COVINGTON - The local Drug Abuse Resistance Education program has been discontinued in an effort to save money and focus more police resources on public safety.
The Covington Police Department started the program in the early 1990s, with the aim of providing children in local elementary and middle schools with information and skills to live drug- and violence-free lives.
But the burden of operating the program has increased in recent years as the school system has grown, and with all city departments cutting expenses due to the economy, Police Chief Stacey Cotton opted to remove DARE from this year's budget.
"Obviously during these economic times, we are having to scrutinize every penny spent on public safety and police," Cotton said.
With a need for more policemen on the streets, money must go toward fighting crime and protecting residents, Cotton said.
"Our mission is to provide protection and serve, more so than education. We have to leave that, obviously, to the schools," he said.
DARE was initially funded through a grant provided by the Criminal Justice Coordinating Council, but "just like with any grant, the funding ran out," Cotton said.
The Covington Police Department found alternative funding sources - the department budget, local grants and fundraisers.
Since DARE started, the school system has more than doubled in size, and the program is being stretched to the limit. The total cost of operating DARE runs about $500,000 per year, including staff, vehicles and building maintenance and operations. Between $300,000 and $350,000 comes from the city side, with the county contributing two employees and vehicles and upkeep of headquarters, at the old jail on Stallings Street.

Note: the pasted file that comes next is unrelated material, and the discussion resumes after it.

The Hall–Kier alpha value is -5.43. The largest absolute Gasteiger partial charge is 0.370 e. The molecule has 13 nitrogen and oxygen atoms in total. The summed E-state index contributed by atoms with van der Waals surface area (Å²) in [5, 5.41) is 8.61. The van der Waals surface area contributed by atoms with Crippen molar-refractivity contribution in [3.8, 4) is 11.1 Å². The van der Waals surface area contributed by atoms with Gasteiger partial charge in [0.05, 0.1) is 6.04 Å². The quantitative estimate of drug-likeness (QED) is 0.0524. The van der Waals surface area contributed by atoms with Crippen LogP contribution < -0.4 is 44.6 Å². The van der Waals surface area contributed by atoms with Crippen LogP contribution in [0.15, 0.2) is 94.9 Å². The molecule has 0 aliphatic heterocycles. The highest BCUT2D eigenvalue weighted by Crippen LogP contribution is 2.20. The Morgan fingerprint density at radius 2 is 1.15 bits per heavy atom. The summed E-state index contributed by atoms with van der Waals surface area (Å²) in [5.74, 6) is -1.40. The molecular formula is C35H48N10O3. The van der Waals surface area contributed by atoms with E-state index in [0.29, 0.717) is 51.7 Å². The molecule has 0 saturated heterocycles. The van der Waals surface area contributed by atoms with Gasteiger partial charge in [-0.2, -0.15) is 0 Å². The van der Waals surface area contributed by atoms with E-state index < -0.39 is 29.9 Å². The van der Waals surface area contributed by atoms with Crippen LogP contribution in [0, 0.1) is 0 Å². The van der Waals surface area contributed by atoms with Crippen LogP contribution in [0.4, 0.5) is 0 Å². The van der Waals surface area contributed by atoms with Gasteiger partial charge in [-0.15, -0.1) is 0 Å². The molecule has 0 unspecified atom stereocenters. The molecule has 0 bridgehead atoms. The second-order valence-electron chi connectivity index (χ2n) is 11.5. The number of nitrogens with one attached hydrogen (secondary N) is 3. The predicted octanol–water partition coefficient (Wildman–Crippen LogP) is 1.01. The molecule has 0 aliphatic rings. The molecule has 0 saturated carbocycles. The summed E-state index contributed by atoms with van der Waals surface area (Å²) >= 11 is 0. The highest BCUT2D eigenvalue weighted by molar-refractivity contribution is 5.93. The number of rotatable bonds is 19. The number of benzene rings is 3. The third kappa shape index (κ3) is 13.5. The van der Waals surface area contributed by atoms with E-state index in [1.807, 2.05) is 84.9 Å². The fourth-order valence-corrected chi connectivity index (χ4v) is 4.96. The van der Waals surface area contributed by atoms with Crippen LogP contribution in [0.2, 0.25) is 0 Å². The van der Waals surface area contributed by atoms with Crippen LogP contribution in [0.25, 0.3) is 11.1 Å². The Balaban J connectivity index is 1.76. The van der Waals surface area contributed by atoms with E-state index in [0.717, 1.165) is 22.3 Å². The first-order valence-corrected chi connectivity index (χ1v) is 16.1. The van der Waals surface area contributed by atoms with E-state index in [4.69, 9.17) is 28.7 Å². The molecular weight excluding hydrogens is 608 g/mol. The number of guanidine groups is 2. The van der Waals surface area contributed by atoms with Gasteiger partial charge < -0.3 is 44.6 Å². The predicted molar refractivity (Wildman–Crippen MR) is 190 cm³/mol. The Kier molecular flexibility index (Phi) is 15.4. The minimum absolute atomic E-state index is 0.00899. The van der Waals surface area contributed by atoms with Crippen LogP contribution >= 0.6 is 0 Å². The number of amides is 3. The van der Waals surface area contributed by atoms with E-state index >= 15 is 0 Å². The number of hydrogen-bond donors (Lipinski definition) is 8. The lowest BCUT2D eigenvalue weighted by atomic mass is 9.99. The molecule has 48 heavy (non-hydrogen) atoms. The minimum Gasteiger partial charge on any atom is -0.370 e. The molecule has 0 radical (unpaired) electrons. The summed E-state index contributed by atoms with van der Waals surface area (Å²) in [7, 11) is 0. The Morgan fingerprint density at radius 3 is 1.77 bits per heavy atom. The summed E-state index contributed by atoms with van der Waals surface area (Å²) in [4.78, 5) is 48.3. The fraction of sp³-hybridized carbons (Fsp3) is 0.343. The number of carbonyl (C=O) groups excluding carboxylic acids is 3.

"It just doesn't make sense that the taxpayers of the city of Covington should have to bear the burden of having to provide DARE to students throughout the county," Cotton said.
The program was discontinued as of July 1, the start of the new fiscal year. It's not likely it will be reinstated and there are no plans to start any similar programs, but, "That doesn't mean we're going to turn our back on outreach issues and community issues," Cotton said.
"I hate to see the program go. I think our program was quite unique. I think we reached a lot of people and served a great purpose. It's the only program I know of that the citizens, the parents, the students, the teachers and the business community could all focus on together," he said. "We have seen the benefits over the years in this community, and I think we will continue to see the benefits. We've got generations of students that have gone through the program that are now out in the community as adults raising their own kids."
Crystal Tatum can be reached at email@example.com.